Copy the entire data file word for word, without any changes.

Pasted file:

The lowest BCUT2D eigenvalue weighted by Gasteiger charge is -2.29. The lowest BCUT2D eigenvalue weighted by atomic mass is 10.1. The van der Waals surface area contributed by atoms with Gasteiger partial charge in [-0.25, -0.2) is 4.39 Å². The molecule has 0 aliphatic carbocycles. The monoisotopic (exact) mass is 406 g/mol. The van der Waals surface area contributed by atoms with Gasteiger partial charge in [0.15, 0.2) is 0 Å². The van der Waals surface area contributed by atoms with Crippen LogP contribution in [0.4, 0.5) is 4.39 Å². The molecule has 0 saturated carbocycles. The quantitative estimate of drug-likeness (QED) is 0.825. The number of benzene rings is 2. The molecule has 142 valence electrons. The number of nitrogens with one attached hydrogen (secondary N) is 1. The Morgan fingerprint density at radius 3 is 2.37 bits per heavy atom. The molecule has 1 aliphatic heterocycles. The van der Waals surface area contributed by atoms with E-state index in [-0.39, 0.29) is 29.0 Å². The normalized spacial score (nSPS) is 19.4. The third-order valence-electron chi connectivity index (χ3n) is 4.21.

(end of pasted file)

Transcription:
The lowest BCUT2D eigenvalue weighted by Gasteiger charge is -2.29. The lowest BCUT2D eigenvalue weighted by atomic mass is 10.1. The van der Waals surface area contributed by atoms with Gasteiger partial charge in [-0.25, -0.2) is 4.39 Å². The molecule has 0 aliphatic carbocycles. The monoisotopic (exact) mass is 406 g/mol. The van der Waals surface area contributed by atoms with Gasteiger partial charge in [0.15, 0.2) is 0 Å². The van der Waals surface area contributed by atoms with Crippen LogP contribution in [0.4, 0.5) is 4.39 Å². The molecule has 0 saturated carbocycles. The quantitative estimate of drug-likeness (QED) is 0.825. The number of benzene rings is 2. The molecule has 142 valence electrons. The number of nitrogens with one attached hydrogen (secondary N) is 1. The Morgan fingerprint density at radius 3 is 2.37 bits per heavy atom. The molecule has 1 aliphatic heterocycles. The van der Waals surface area contributed by atoms with E-state index in [-0.39, 0.29) is 29.0 Å². The normalized spacial score (nSPS) is 19.4. The third-order valence-electron chi connectivity index (χ3n) is 4.21.